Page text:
This decision was clearly fair to the buyer, and Karsales v Wallis soon became the leading case on "fundamental breach". As a matter of law, under the doctrine of fundamental breach of contract, exclusion clauses were deemed not to be available to a party in fundamental breach of the contract. However, all was not well, as business people felt alarmed that an agreed contract term could be set aside by a court; there seemed to be no "certainty".
Also, there arose some confusion as to what "fundamental breach" actually was. Some alleged it was a breach that went to "the root of the contract", a breach so fundamental it would permit the distressed party to repudiate the contract and claim damages. However, since both common law and statute already recognised that while that breach of warranty entitled a claimant only to damages, any breach of condition would entitle a claimant both repudiation and damages, it seemed that fundamental breach offered nothing new.
The matter came to a head in 1966 in the House of Lords decision Suisse Atlantique. The case involved a two-year time charter to export coal, the shipowners to be paid freight dependent on tonnage of cargo carried. If laytime (the allowable period for the charterer to arrange loading and unloading) were exceeded, the charterers were to pay demurrage of $1,000 per day. The charterers caused huge delays and few round trips were made. Demurrage totalled only $150,000, so the owners claimed damages for their full losses, saying they should not be limited to the demurrage terms because the charterer's gross delays amounted to fundamental breach.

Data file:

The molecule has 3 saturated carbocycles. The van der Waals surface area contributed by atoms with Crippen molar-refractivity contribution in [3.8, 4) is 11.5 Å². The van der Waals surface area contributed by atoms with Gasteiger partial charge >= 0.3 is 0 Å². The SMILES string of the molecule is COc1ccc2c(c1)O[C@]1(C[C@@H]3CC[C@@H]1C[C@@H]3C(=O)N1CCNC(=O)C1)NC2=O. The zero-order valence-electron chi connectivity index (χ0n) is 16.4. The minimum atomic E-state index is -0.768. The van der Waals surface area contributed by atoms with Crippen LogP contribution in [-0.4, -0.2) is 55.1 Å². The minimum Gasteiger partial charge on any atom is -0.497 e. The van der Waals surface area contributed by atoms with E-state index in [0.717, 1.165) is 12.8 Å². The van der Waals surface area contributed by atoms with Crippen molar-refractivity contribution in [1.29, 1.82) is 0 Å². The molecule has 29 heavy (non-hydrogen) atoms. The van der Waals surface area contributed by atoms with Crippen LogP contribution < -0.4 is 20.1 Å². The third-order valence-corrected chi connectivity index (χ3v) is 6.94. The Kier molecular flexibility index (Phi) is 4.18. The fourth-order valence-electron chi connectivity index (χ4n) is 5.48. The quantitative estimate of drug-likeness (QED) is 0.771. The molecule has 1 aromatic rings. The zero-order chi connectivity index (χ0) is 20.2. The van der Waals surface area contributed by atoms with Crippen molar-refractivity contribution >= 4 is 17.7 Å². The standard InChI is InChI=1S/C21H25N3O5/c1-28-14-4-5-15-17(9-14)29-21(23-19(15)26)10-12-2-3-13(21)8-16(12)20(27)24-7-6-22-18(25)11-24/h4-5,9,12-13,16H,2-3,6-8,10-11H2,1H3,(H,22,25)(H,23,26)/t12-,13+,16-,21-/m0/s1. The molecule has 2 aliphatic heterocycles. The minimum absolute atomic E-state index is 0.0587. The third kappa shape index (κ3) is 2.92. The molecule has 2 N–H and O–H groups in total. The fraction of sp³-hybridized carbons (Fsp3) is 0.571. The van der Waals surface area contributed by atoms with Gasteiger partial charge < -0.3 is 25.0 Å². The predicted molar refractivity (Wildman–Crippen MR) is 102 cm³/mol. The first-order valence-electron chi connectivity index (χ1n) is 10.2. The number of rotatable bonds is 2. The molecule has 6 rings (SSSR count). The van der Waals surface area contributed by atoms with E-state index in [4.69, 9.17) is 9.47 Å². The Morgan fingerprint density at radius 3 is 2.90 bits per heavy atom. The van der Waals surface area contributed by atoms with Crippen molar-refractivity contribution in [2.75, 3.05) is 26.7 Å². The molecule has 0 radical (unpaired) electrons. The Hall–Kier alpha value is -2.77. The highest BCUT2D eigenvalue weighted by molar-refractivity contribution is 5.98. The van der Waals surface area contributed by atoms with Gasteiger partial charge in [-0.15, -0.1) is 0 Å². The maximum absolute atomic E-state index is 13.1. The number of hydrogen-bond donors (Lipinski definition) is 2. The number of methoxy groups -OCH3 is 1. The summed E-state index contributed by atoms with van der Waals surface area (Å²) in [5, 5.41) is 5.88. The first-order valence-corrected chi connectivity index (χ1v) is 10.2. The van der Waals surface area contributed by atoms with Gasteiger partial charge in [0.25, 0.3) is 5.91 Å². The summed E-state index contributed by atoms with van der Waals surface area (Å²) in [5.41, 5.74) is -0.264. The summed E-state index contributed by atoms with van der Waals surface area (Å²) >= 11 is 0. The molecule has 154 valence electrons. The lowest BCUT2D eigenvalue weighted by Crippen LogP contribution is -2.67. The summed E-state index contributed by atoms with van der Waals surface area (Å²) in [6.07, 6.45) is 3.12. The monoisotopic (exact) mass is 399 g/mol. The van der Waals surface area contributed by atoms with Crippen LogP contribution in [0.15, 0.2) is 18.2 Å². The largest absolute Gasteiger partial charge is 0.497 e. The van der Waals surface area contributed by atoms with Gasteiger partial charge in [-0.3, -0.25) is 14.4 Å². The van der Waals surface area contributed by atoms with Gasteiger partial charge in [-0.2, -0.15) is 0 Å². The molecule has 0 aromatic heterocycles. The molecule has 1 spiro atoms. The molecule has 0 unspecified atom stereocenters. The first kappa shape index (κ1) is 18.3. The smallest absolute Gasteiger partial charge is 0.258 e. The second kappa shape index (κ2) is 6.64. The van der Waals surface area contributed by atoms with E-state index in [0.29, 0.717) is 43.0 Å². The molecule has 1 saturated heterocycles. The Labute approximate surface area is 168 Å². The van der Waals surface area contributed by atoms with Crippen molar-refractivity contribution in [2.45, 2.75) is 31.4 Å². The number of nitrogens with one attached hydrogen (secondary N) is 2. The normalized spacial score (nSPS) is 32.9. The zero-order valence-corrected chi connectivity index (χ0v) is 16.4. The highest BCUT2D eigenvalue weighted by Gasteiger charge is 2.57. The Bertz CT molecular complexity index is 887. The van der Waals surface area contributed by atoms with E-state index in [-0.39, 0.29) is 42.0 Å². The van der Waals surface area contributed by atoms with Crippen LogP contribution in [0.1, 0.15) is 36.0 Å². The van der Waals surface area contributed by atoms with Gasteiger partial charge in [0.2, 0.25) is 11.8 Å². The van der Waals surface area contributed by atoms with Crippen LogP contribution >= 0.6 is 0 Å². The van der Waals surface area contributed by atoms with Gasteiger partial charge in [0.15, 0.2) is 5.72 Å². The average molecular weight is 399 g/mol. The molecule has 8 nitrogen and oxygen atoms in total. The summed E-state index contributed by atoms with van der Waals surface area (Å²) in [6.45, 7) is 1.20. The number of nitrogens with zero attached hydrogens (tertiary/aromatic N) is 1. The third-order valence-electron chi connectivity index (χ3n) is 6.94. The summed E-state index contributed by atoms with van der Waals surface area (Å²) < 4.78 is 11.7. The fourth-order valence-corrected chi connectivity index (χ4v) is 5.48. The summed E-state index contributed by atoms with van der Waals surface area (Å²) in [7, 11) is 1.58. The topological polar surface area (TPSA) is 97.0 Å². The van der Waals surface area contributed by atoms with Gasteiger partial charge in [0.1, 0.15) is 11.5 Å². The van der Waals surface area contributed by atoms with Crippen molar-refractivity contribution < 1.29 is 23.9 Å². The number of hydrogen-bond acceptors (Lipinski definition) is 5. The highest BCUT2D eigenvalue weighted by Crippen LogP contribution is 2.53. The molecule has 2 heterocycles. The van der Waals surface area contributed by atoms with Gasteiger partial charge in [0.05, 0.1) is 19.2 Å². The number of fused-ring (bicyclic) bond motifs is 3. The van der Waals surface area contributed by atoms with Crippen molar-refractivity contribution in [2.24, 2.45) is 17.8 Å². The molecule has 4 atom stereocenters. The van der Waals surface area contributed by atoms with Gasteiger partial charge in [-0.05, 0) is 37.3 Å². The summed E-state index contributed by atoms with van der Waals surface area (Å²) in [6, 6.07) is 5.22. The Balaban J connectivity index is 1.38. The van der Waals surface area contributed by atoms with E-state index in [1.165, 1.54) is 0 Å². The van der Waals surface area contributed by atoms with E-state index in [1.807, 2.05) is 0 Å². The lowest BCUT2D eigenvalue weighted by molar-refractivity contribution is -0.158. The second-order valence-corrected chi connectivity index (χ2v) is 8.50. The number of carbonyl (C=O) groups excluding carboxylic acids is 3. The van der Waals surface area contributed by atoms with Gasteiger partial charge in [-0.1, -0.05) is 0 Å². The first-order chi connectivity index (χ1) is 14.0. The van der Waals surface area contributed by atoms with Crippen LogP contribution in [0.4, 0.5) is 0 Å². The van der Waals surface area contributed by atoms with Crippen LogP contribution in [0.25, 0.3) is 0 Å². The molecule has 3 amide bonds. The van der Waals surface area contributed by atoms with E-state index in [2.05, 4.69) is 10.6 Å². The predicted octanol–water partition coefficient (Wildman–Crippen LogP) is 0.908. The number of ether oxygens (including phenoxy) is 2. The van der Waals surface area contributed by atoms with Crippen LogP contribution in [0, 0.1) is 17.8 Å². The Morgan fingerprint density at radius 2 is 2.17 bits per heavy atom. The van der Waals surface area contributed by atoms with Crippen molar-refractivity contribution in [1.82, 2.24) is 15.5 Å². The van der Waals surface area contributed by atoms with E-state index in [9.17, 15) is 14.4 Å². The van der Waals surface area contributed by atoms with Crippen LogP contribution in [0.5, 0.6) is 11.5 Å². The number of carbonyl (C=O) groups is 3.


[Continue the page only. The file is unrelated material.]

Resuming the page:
The House of Lords boldly held that Karsales v Wallis had overstated the law, and that whether or not a fundamental breach extinguishes any protection that the defendant might rely on was a "question of construction" and not a "question of law".[a] Although the demurrage clause was so absurdly low that it amounted to an exemption clause, nevertheless its existence plainly showed that the parties had contemplated the possibility of delay, so delays would not amount to fundamental breach.
After the Suisse Atlantique decision, there was a series of cases where the Court of Appeal patently ignored the House of Lords' findings. One such case was Harbutt's "Plasticine" Ltd v Wayne Tank and Pump Co Ltd. The House of Lords was less than amused, and in the 1980 Photo Productions case they emphatically reaffirmed their decision in the Suisse Atlantique. Lord Wilberforce effectively overturned the "rule of law" doctrine of Karsales v Wallis and instead maintained a strict "rule of construction" approach whereby a fundamental breach is determined by examining the full circumstances, such as the parties' intentions at the time of the contract.
These two cases (the Suisse Atlantique and Photo Productions) thus form the definitive statement of the law up to the Unfair Contract Terms Act 1977.[b]
More recently, this law was successfully applied in two cases related to carriage of goods by sea and application of limitation clauses under the Hague-Visby Rules: Daewoo Heavy Industries Ltd. v. Klipriver Shipping Ltd. and The Happy Ranger.
Although the Suisse Atlantique case has taken the sting out of the fundamental breach idea, in deviation itself little has changed. Glynn v Margetson still holds, so that not only may deviating carriers be denied the protection of exemption clauses expressly in the contract, they will also be denied the protection of implicit exemptions such as Article IV of the Hague-Visby Rules. However, given the general move in the common law away from strict liability to a standard of "reasonable care" (or "due diligence"), this may change in due course.
The doctrine of fundamental breach has been “laid to rest” by the Supreme Court of Canada in Tercon Contractors Ltd. v. British Columbia (Transportation and Highways) in 2010. In its place, the court has created a three-step test to evaluate the application of exclusion clauses. The first step is to evaluate the exclusion clause in the factual context of each case to determine if it applies to the material circumstances. The second step is to evaluate if the exclusion clause was unconscionable at the time of incorporation. The final step is to evaluate whether the exclusion clause should not be enforced on public policy grounds.